In an article published by Bloomberg today, famed journalist Michael Lewis — author of Moneyball, The Big Short and The Fifth Risk, amongst other notable works — writes about his recent surprising visit to, of all places, Humboldt County’s Public Health department. The piece is certainly worth a read. You can check it out here.
Much of the article centers around Lewis’s conversations with public health nurse Erica Dykehouse who goes into great detail about the long work days she’s put in to try and prevent the spread of COVID-19 locally. The overall picture she paints is not all that comforting. Even as confirmed cases rise, she says that the infected and potentially infected people she contacts are decreasingly willing to help her or heed her advice.
“A lot of these people are getting their medical information off Facebook,” Dykehouse tells Lewis. Another unnamed public health employee described Humboldt’s recent increase in coronavirus cases soberingly saying, “We feel like we’re losing control of the situation. People are getting it and we don’t know where.”
Dykehouse shared a few stories concerning possible Humboldt coronavirus cases that we’ll quickly share here:
Two cases stuck in Erica’s mind. One was a couple in their 70s, both possibly contagious. She’d found them, told them to quarantine, and they had turned right around and hosted a big Fourth of July BBQ. When she tried to contact guests who might have been infected, she found them either dismissive or outright rude. “You have these whole little social networks that are hostile,” she said. “Most of the time they are polite enough just to hang up. But I’m trying to develop a thick skin.”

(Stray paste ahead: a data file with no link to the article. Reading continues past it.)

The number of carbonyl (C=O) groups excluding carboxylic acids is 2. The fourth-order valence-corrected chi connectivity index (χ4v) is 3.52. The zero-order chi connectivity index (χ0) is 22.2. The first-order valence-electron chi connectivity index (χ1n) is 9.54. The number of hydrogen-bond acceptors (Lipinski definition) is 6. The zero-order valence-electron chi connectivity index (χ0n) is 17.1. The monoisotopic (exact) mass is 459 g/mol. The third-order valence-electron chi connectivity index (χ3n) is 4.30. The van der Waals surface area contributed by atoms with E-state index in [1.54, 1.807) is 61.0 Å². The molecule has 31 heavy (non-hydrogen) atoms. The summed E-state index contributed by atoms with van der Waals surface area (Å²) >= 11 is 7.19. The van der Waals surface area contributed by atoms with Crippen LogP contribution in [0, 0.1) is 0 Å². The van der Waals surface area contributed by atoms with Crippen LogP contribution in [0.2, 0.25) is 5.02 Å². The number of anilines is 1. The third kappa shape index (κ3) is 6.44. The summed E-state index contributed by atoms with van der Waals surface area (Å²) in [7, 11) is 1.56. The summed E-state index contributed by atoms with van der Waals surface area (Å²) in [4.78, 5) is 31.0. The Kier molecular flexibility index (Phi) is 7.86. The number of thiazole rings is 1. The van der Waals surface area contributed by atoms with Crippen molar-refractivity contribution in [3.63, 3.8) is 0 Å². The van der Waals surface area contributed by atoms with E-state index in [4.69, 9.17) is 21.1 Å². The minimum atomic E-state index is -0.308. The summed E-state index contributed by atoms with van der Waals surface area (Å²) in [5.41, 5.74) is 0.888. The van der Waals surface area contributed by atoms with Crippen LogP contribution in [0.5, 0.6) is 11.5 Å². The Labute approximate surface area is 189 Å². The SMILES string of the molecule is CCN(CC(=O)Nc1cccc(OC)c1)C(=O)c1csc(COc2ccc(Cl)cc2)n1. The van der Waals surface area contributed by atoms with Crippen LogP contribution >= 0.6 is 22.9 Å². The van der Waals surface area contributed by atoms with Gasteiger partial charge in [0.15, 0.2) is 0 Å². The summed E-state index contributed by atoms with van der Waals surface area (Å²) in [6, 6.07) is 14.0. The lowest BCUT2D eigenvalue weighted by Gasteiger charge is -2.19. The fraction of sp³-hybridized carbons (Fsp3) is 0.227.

The other case that stuck in her head was the meth dealer. The Public Health nurses had gotten to him soon after he’d been infected and, though he was dismissive of their advice, said he would isolate himself. Erica suspected he was still sneaking out at night, and her suspicion was confirmed when he infected a buddy of his, who in turn infected his daughter-in-law. The buddy’s daughter-in-law, who had no symptoms, went to her job at Alder Bay Assisted Living, a nursing home in Eureka. More than a dozen staff members and residents became infected. Four died.
Read Lewis’s full article: “Confessions of a California COVID Nurse”